Written by Alexander B. Lamberton
— PART three —
While researching A.B. Lamberton’s activities at the Fulton Chain, I found an article written for FOREST AND STREAM, March 23 1876, the only reference to Lamberton in “Adirondack Bibliography” published by the Adirondack Mountain Club.
Alexander B. Lamberton’s informative and historically entertaining article continues…
Before reaching the Forest House my horse fell several times, throwing me at each plunge into the feathery snow. Mr. Phelps, my companion, varied the journey by walking.
When walking he could only advance by aid of the animal’s switch.
A dog pressed close upon my horse’s heels, the snow covering the old fellow, save his nose and a narrow strip of his back.
At last we gained the hotel, the horses were stabled and we were seated by a warm fire.
The wind screamed around the building like a wild animal let loose from the mountain.
The snow beat the window panes and banked up the doors. The storm might rage were the boys in.
The team that we expected to find fresh for our return had just come in, and was worn and fatigued. It was out of the question, therefore, to go back for the men and fishes that night.
With the first light of day the teams started. The snow was still falling.
The day had hardly worn away when our companions issued into the clearings from the woods.
Men and horses were literally covered with ice and snow. They advanced toward the hotel after the manner of machines, rather than human beings.
Our greatest concern was for the fishes.
The cans were examined and not one of the little “innocents abroad” [reference Mark Twain] were dead.
There were the little finny fellows full of life, wiggling in the self-made current, delighting with the prospect of being accounted worthy of a home in the Fulton waters.
I just began to realize what a perishable commodity tiny fishes are.
Before, I had had no conception of the care and attention required in conveying these on their journey.
Not an hour had passed since our departure from the hatching house that was not full of labor and anxiety. The water had to be aerated continually.
That your readers may form some correct conception of the labor consequent upon the conveying of young fish to the almost inaccessible waters of our State, I need but recite the experiences of a single night.
At 8 o’clock on the night previous to the one when the fish were put in the lake, the cans were filled with fresh water, and I took charge of them.
They run all right up to 11 o’clock when I commenced to draw the water, filling the cans with new.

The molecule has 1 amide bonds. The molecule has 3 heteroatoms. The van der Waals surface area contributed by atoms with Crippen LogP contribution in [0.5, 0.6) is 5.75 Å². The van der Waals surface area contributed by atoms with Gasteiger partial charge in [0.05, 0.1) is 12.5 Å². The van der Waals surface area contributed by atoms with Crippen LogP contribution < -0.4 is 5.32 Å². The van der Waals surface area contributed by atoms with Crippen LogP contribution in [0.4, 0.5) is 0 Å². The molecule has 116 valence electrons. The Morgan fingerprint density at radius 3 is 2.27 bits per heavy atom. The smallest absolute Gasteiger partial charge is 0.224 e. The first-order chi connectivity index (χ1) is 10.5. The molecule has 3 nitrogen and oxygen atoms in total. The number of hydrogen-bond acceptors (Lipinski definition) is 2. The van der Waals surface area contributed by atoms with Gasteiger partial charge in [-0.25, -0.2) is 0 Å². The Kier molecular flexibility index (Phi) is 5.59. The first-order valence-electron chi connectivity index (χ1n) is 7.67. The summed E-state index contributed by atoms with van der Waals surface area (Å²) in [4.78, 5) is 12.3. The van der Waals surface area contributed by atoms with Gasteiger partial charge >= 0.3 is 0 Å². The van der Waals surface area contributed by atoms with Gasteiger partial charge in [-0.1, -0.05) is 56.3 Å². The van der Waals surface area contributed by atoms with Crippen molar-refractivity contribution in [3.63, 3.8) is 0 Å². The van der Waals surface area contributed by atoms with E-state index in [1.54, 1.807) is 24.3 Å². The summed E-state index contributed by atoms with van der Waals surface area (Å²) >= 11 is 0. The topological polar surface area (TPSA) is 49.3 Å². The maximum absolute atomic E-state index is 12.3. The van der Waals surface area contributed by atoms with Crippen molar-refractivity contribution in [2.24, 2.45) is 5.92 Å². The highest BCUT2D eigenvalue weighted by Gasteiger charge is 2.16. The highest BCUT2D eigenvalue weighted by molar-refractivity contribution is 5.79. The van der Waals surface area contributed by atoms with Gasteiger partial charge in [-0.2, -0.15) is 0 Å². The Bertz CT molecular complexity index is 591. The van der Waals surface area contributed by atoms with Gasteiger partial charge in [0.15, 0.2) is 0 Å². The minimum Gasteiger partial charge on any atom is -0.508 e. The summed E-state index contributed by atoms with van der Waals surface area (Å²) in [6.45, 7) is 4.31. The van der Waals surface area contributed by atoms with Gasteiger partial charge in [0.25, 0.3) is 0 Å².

I discovered the little fellows wiggling to the surface, a sure sign that they were suffering, and in one can they lay on the bottom, giving but little signs of life.
Mr. Marks was aroused, and for three hours, it was one continued effort to resuscitate the young salmon.
At last we saw a decided change in their condition for the better, but agreed that the surest plan to preserve their lives was to put them at once into the lake.
I aroused a man to aid in cutting a hole in the ice.
After much trouble we succeeded in making a cavity large enough for the small salmon to escape through.
The balance were taken on a hand sleigh far up the stream and put in to the Fulton Chain.
It may be well to remind anglers, when seated in their boats amid the green foliage, enjoying the scenery of these lakes, unsurpassed in beauty, trolling or casting the fly, of the winter day when these fishes came to the waters.
Also call to memory the days of waves and winds, of wet and cold, when Seth Green and his men gathered spawn on Lake Ontario.
The patient study and experimenting of Mr. Green has made our waters as susceptible of production as our acres of land.
Mr. Green is already receiving encouraging reports from water recently stocked with young salmon and other highly esteemed table fishes.
The state has just commenced the hatching of brook trout, and now our streams once famous for these fish will contribute again to the table of the mountain farmer, and afford the bare-footed boy with beech rod and twine rare sport, and the Isaak Walton’s of our land may bend their way to streams, where far from care and strife, from smoky town and busy life, they may cast the fly o’er the finny race.